August 25, 2019

Beate Jensen: Rooting for Retirement

Beate Jensen, cultural resources manager at Gari Melchers Home and Studio at Belmont, who retires this month after 20 years on the job. Photo by Suzanne Rossi.

Beate Jensen, cultural resources manager at Gari Melchers Home and Studio at Belmont, who retires this month after 20 years on the job. Photo by Suzanne Rossi.

Beate Jensen ’99 has gardened in just about every climate. Born and raised in Norway, she married a Marine stationed in Scotland and scattered seeds far and wide as they moved from Hawaii to Spain and everywhere in between. But it wasn’t until she came to Fredericksburg in 1996 that she began planting roots.

“I went to the library one day and copied down addresses for every college in Virginia. I requested course catalogs and read each one with care,” Jensen said. “Mary Washington’s historic preservation program caught my eye, and I haven’t looked back since.”

Jensen’s commitment to research landed her the job of cultural resources manager at Gari Melchers Home and Studio (GMHS) at Belmont, a position she’s retiring from this month after 20 years. She’s done everything, from controlling pests in the garden to pestering contractors to follow her guidelines. She and her staff keep the Stafford County estate looking just as it did when American Impressionist painter Gari Melchers and wife Corinne lived there in the early 1900s – but for 21st-century visitors to enjoy.

Along the way, Jensen earned a master’s degree in library science, spurring her to record the building and landscape features into Belmont’s collections management system. Aided by the Garden Club of Virginia and other grants and gifts, her work to restore the Melchers’ home and grounds has earned accolades, including Stafford County Historical Commission’s annual Historic Preservation Award.

“Fulfilling Corinne Melchers’ wish for Belmont to serve as a memorial to her husband and a park for local residents has been a labor of love,” Jensen said. “And I cannot stress enough that this has been a team effort – my staff is the most dedicated group of professionals you can find.”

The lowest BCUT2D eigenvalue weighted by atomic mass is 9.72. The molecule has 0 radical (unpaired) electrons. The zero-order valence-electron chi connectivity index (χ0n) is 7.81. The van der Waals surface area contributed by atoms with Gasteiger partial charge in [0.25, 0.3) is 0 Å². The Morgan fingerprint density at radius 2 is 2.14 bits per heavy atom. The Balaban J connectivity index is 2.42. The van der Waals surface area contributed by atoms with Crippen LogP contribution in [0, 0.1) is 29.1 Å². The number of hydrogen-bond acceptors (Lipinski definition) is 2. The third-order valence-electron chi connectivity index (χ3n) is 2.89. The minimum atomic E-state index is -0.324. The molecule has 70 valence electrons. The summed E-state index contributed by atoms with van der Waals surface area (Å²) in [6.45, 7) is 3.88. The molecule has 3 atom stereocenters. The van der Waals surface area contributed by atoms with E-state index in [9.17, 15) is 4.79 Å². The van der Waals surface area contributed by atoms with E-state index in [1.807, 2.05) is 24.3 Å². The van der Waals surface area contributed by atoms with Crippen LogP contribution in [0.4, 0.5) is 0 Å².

Beate Jensen, with her standard poodle, Tommi, at Belmont. Photo by Suzanne Rossi.

Beate Jensen, with her standard poodle, Tommi, at Belmont. Photo by Suzanne Rossi.

Q: What’s your favorite GMHS project?
A: The conclusion of each garden restoration project, no matter how large or small, is always satisfying. But I’m particularly proud of saving the Fannie Roots House [a historic cottage that was home to the civil rights activist by the same name]. I was recognized by Stafford County in 2011 for this project, but I’ve always felt the award should have gone to David Ludeker, [Belmont building and grounds assistant], as his skills and hard work prevented this building from being torn down. It’s a treasure – an outstanding example of post-Civil War vernacular architecture that rarely survives today.

Q: Do you have any favorite plants that the Melchers also enjoyed?
A: It’s been fun researching and bringing back old root stock roses that they grew in their garden.

Q: What’s your advice for novice gardeners?
A: Don’t create too many flower beds. Keep things simple by planting a variety of evergreen and flowering shrubs. Use mulch and clean up the garden in the fall to save yourself time and energy in the spring.

Q: What are your retirement plans?
A: My husband, Ken, who I met here in Virginia, and I are moving to Vermont, near my daughter’s farm. We’ll be just a few minutes from the mountains where I’ll get to hike with my dogs and go fishing.

Q: What’s your motto?
A: If it doesn’t feel good, you aren’t doing it right.